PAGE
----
Barbara (2012 film)

Barbara is a 2012 German drama film directed by Christian Petzold. The film competed at the 62nd Berlin International Film Festival in February 2012,[2] where Petzold won the Silver Bear for Best Director.[3] The film was selected as the German entry for the Best Foreign Language Oscar at the 85th Academy Awards, but it did not make the shortlist.[4]

Film poster
Directed byChristian Petzold
Written byChristian Petzold
Harun Farocki
StarringNina Hoss
Ronald Zehrfeld
Jasna Fritzi Bauer
Mark Waschke
Rainer Bock
Music byStefan Will
CinematographyHans Fromm
Edited byBettina Böhler
Release date
  • 11 February 2012 (2012-02-11) (Berlin)
  • 8 March 2012 (2012-03-08) (Germany)
Running time
105 minutes
Box office$4.1 million[1]


East Germany in 1980: Barbara (Nina Hoss) is a physician who arrives for her first day at a small rural hospital near the Baltic Sea. She had been at the prestigious Charité hospital in East Berlin but, after she'd filed an "Ausreiseantrag" – an official request to leave East Germany – she had been incarcerated and transferred to the small town where she is still monitored by the Stasi. The Stasi punishes her for the hours in which they cannot find her by searching her house, strip-searching and cavity-searching her.

In her new job, she works in pediatric surgery, a department led by chief physician André Reiser. Reiser eventually tells her a story (whose veracity she questions) of how he too had lost his job at a more prestigious hospital in Berlin – he was responsible for an accident with an incubator that left two premature infants blind. The Stasi had agreed to keep it quiet if he agreed to relocate to the provincial hospital and to work for them. So now Reiser reports on suspected people, including Barbara.

Early on, when the police deliver Stella, a young runaway from a labour camp, to the hospital for the fourth time, Reiser thinks Stella is malingering. Barbara intervenes and orders removal of the restraints on the patient, readily diagnosing her with meningitis. During her recovery, Stella develops a strong attachment to Barbara, whose welcome bedside manner includes reading the Adventures of Huckleberry Finn to her. Stella is pregnant and wants to raise the child. Wanting to escape from the country and to have her child in a new land, she implores Barbara to take her with her. However, they cannot find grounds for keeping Stella longer and soon she is returned against her will to the labour camp.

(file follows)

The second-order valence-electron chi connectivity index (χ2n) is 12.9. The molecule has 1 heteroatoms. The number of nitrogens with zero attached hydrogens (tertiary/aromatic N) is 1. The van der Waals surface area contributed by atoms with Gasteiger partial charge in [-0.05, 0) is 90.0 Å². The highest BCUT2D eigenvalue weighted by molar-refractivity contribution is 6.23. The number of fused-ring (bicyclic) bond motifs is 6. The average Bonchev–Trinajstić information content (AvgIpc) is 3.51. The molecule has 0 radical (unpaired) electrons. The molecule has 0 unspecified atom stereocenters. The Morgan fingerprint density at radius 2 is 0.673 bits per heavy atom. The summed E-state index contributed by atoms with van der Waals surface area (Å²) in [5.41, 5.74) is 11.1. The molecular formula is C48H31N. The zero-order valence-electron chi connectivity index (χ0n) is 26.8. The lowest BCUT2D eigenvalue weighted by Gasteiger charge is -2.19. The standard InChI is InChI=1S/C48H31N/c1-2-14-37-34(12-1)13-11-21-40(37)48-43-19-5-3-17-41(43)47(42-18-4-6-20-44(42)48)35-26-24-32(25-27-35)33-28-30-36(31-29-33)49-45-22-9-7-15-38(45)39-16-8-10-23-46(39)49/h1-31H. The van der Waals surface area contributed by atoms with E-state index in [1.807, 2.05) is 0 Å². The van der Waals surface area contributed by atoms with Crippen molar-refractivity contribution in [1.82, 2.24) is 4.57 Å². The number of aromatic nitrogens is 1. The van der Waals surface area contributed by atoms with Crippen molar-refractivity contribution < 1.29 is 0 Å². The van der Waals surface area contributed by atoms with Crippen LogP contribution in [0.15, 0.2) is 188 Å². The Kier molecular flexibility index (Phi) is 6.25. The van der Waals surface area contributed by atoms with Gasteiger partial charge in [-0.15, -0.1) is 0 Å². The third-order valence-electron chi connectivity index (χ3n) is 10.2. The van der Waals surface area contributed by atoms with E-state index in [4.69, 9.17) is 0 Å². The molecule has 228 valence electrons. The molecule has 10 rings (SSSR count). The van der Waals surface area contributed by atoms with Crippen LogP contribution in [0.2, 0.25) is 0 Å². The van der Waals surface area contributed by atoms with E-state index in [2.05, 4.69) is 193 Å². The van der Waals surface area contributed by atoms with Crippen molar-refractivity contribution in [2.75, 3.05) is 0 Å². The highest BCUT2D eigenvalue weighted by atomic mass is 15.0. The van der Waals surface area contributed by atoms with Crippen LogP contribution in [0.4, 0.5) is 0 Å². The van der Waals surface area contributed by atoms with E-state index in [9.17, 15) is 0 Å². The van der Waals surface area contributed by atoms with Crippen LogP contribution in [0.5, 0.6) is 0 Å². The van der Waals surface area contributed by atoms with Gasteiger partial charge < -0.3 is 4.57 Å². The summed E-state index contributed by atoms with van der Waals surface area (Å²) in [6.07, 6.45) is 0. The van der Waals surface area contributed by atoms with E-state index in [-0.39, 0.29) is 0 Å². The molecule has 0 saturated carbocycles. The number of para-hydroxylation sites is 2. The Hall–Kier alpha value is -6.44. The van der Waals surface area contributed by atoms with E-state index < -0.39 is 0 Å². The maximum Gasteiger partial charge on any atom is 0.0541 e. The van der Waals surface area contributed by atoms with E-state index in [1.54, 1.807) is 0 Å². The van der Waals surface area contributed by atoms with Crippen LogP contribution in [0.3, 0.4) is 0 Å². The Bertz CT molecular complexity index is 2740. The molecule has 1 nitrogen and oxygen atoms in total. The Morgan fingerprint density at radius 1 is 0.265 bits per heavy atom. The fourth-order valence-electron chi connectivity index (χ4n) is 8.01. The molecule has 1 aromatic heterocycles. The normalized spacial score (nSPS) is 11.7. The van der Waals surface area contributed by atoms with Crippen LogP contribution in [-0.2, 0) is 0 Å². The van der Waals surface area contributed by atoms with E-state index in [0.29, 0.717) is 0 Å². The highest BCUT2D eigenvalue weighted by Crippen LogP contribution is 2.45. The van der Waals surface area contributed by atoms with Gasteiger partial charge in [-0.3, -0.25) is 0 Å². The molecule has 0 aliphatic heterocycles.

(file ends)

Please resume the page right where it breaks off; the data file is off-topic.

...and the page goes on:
Meanwhile, Barbara makes secretive bicycle treks, to a place to stash her secretly received funds for escape, and to the woods where she meets with her West German lover Jörg, who has been supplying her with prized goods and is preparing for her escape. When she meets him for a second rendezvous in an "Interhotel" (an East-German hotel for foreigners), he tells her of his completed plan for her escape the following weekend: she will be picked up in a small boat in the Baltic Sea and taken the short distance to Denmark.

As Barbara spends more time working with Reiser, he begins making romantic overtures, which she rebuffs although she is intrigued by and attracted to him. He has built a laboratory, to test samples on-site, and he has created his own serums with which to treat patients.

One day before her planned escape, Barbara is on duty caring for a critically ill patient named Mario, whose suicide attempt had resulted in his being hospitalized. Barbara discovers that Mario has not been recovering from his traumatic head injury as well as believed and requires immediate brain surgery. She tracks Reiser down on his day off, to inform him of Mario's urgent need of surgery. She finds him at the home of the Stasi agent who has been overseeing her monitoring. Reiser is treating the agent's wife, who is dying of cancer. Reiser persuades her to return to the hospital – the same night of her planned escape – so that he can perform the surgery, with her assistance as anaesthesiologist during the operation.

Following her agreement to be there, yet still planning her escape, Barbara accepts Reiser's invitation to let him cook a lunch for her at his home on the same day. When Reiser finally tells Barbara that he is happy to have her there with him, she kisses him. Then she abruptly pulls away from him, and returns to her house to continue preparing to escape.